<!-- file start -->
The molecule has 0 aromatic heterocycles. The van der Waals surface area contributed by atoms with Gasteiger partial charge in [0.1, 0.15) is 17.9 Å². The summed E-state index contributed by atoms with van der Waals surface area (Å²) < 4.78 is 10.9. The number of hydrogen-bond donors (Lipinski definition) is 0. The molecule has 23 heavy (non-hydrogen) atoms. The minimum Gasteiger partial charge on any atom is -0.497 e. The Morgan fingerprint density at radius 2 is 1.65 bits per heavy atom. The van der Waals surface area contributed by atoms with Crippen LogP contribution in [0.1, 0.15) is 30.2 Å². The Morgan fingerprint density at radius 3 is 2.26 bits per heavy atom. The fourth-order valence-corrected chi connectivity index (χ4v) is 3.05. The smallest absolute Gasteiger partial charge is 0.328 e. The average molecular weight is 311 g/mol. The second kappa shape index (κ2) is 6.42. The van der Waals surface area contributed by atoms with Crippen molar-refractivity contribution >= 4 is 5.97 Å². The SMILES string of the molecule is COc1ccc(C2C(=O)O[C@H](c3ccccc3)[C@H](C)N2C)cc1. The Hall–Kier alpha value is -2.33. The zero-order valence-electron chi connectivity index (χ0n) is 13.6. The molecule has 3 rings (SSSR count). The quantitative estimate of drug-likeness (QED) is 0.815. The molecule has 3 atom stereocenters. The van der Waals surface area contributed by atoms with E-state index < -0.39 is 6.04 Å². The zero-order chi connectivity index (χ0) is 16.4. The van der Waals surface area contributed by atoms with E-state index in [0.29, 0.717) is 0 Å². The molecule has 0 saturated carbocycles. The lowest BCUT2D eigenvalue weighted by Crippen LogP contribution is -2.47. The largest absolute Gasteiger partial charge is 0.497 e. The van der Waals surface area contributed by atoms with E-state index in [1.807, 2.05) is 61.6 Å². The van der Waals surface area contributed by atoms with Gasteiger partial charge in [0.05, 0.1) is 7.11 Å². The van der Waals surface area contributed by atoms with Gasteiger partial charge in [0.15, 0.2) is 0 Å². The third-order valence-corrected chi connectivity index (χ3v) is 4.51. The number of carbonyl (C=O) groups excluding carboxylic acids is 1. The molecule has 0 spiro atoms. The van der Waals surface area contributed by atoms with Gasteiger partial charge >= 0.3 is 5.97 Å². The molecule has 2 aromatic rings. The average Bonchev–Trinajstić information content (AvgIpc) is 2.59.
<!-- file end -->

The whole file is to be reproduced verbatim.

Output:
The molecule has 0 aromatic heterocycles. The van der Waals surface area contributed by atoms with Gasteiger partial charge in [0.1, 0.15) is 17.9 Å². The summed E-state index contributed by atoms with van der Waals surface area (Å²) < 4.78 is 10.9. The number of hydrogen-bond donors (Lipinski definition) is 0. The molecule has 23 heavy (non-hydrogen) atoms. The minimum Gasteiger partial charge on any atom is -0.497 e. The Morgan fingerprint density at radius 2 is 1.65 bits per heavy atom. The van der Waals surface area contributed by atoms with Crippen LogP contribution in [0.1, 0.15) is 30.2 Å². The Morgan fingerprint density at radius 3 is 2.26 bits per heavy atom. The fourth-order valence-corrected chi connectivity index (χ4v) is 3.05. The smallest absolute Gasteiger partial charge is 0.328 e. The average molecular weight is 311 g/mol. The second kappa shape index (κ2) is 6.42. The van der Waals surface area contributed by atoms with Crippen molar-refractivity contribution >= 4 is 5.97 Å². The SMILES string of the molecule is COc1ccc(C2C(=O)O[C@H](c3ccccc3)[C@H](C)N2C)cc1. The Hall–Kier alpha value is -2.33. The zero-order valence-electron chi connectivity index (χ0n) is 13.6. The molecule has 3 rings (SSSR count). The quantitative estimate of drug-likeness (QED) is 0.815. The molecule has 3 atom stereocenters. The van der Waals surface area contributed by atoms with E-state index < -0.39 is 6.04 Å². The zero-order chi connectivity index (χ0) is 16.4. The van der Waals surface area contributed by atoms with E-state index in [0.29, 0.717) is 0 Å². The molecule has 0 saturated carbocycles. The lowest BCUT2D eigenvalue weighted by Crippen LogP contribution is -2.47. The largest absolute Gasteiger partial charge is 0.497 e. The van der Waals surface area contributed by atoms with E-state index in [1.807, 2.05) is 61.6 Å². The van der Waals surface area contributed by atoms with Gasteiger partial charge in [0.05, 0.1) is 7.11 Å². The van der Waals surface area contributed by atoms with Gasteiger partial charge in [0.15, 0.2) is 0 Å². The third-order valence-corrected chi connectivity index (χ3v) is 4.51. The number of carbonyl (C=O) groups excluding carboxylic acids is 1. The molecule has 0 spiro atoms. The van der Waals surface area contributed by atoms with Gasteiger partial charge >= 0.3 is 5.97 Å². The molecule has 2 aromatic rings. The average Bonchev–Trinajstić information content (AvgIpc) is 2.59.